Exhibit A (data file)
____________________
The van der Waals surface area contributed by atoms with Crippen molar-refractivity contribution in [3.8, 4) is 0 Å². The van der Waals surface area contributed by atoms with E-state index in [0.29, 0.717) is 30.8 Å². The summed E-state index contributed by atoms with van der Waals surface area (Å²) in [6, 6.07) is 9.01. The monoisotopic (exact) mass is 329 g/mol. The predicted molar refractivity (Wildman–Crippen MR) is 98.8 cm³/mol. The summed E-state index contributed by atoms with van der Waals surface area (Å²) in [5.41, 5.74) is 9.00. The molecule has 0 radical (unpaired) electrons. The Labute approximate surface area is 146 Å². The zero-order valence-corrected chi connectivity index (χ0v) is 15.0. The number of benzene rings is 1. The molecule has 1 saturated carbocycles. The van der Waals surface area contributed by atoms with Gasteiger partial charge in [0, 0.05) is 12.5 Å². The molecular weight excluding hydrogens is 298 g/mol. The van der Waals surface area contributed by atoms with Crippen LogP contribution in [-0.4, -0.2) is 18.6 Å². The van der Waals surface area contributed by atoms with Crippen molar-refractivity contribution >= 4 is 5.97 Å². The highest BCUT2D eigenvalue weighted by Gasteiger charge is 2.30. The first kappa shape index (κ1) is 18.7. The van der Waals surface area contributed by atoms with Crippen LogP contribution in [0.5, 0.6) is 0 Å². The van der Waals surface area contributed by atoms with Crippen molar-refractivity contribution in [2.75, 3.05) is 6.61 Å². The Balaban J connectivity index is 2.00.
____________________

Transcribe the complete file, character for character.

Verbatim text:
The van der Waals surface area contributed by atoms with Crippen molar-refractivity contribution in [3.8, 4) is 0 Å². The van der Waals surface area contributed by atoms with E-state index in [0.29, 0.717) is 30.8 Å². The summed E-state index contributed by atoms with van der Waals surface area (Å²) in [6, 6.07) is 9.01. The monoisotopic (exact) mass is 329 g/mol. The predicted molar refractivity (Wildman–Crippen MR) is 98.8 cm³/mol. The summed E-state index contributed by atoms with van der Waals surface area (Å²) in [5.41, 5.74) is 9.00. The molecule has 0 radical (unpaired) electrons. The Labute approximate surface area is 146 Å². The zero-order valence-corrected chi connectivity index (χ0v) is 15.0. The number of benzene rings is 1. The molecule has 1 saturated carbocycles. The van der Waals surface area contributed by atoms with Gasteiger partial charge in [0, 0.05) is 12.5 Å². The molecular weight excluding hydrogens is 298 g/mol. The van der Waals surface area contributed by atoms with Crippen LogP contribution in [-0.4, -0.2) is 18.6 Å². The van der Waals surface area contributed by atoms with Crippen molar-refractivity contribution >= 4 is 5.97 Å². The highest BCUT2D eigenvalue weighted by Gasteiger charge is 2.30. The first kappa shape index (κ1) is 18.7. The van der Waals surface area contributed by atoms with Crippen LogP contribution in [0.5, 0.6) is 0 Å². The van der Waals surface area contributed by atoms with Crippen molar-refractivity contribution in [2.75, 3.05) is 6.61 Å². The Balaban J connectivity index is 2.00.